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What is ADSL? Technologies of ADSL?
<% if faqtype = "1" then %> Frequently Asked Questions on ADSL



What is ADSL?
Asymmetric Digital Subscriber Line. ADSL is a modem technology that transforms ordinary phone lines (also known as "twisted copper pairs") into high-speed digital lines for ultra-fast Internet access. ADSL also enables access to corporate networks for telecommuters, as well as exciting new interactive multimedia applications such as multiplayer gaming, video on demand and video catalogs.

How does ADSL work?
ADSL modems use digital coding techniques to squeeze up to 99% more capacity out of a phone line without interfering with your regular phone services. That means you could be simultaneously talking on the phone or sending a fax - while surfing the World Wide Web.

How fast is ADSL?
ADSL can provide speeds up to 8 Mbps downstream (to the user) and up to 1 Mbps upstream, depending upon line length and loop and line conditions and also on the service package that you have subscribed with your Internet Service Provider.

What are the benefits of ADSL?
- Simultaneous Internet and voice/fax capabilities over a single telephone line
- Uninterrupted, high-speed Internet access that's always on-line
- Cost-effective solution for residential customers, telecommuters and small businesses
- Data Security that exceeds other technologies

What are the applications you use over ADSL?
ADSL enables two general types of applications -- interactive video and high speed data communications. Interactive video includes movies on demand, other video on demand such as delayed TV segments, video games, video catalogs, and video information retrieval. Data communications covers Internet access, telecommuting (remote LAN access), and specialized network access.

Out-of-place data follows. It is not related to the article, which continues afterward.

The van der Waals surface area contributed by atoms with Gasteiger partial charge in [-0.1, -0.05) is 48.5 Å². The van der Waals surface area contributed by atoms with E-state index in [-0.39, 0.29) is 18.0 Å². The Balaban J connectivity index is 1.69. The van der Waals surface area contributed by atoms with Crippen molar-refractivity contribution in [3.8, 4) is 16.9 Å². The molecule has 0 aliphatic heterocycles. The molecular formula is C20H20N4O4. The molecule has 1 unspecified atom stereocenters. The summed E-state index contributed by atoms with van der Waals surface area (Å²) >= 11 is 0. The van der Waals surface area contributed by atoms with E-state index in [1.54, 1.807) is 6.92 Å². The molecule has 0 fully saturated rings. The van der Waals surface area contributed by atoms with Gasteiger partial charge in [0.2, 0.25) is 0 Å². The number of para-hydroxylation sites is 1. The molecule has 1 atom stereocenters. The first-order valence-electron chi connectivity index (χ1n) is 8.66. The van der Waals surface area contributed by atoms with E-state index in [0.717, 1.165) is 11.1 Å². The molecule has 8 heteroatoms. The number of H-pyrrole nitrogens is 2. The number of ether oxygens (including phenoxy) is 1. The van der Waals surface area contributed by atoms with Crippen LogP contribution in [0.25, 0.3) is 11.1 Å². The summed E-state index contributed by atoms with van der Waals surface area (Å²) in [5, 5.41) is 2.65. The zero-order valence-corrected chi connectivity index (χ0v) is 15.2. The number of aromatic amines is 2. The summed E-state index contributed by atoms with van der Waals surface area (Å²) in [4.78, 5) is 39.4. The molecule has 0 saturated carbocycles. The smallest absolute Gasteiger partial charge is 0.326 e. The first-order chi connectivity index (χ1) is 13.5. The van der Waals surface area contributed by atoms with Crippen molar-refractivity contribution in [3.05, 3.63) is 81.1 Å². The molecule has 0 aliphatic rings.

Can the Internet keep up with so much speed?
The Internet infrastructure is constantly being upgraded to handle the rapidly increasing use of the Internet. Many servers operate at 56 Kpbs. In addition, the Internet backbone has grown in an unplanned fashion and a connection may see 20 or more routers, creating significant delay, and for TCP connections, bandwidth throttling. However, a great deal of work is underway to (1) increase server access speeds, (2) improve backbone and NAP bandwidth, (3) increase router speeds, and (4) introduce ATM into the backbone for much lower latency. Futhermore, many Internet service providers will implement proxy or cache servers for frequently visited web pages, creating local access at least for these pages. At the very least, ADSL will make many Internet experiences far much better than voice band modems and the resulting market pressures will inevitably lead to capacity increases.

How does ADSL compare to cable modems?
ADSL provides a dedicated service over a single telephone line; cable modems offer a dedicated service over a shared media. While cable modems have greater downstream bandwidth capabilities (up to 30 Mbps), that bandwidth is shared among all users on a line, and will therefore vary, perhaps dramatically, as more users in a neighborhood get online at the same time. Cable modem upstream traffic will in many cases be slower than ADSL, either because the particular cable modem is inherently slower, or because of rate reductions caused by contention for upstream bandwidth slots.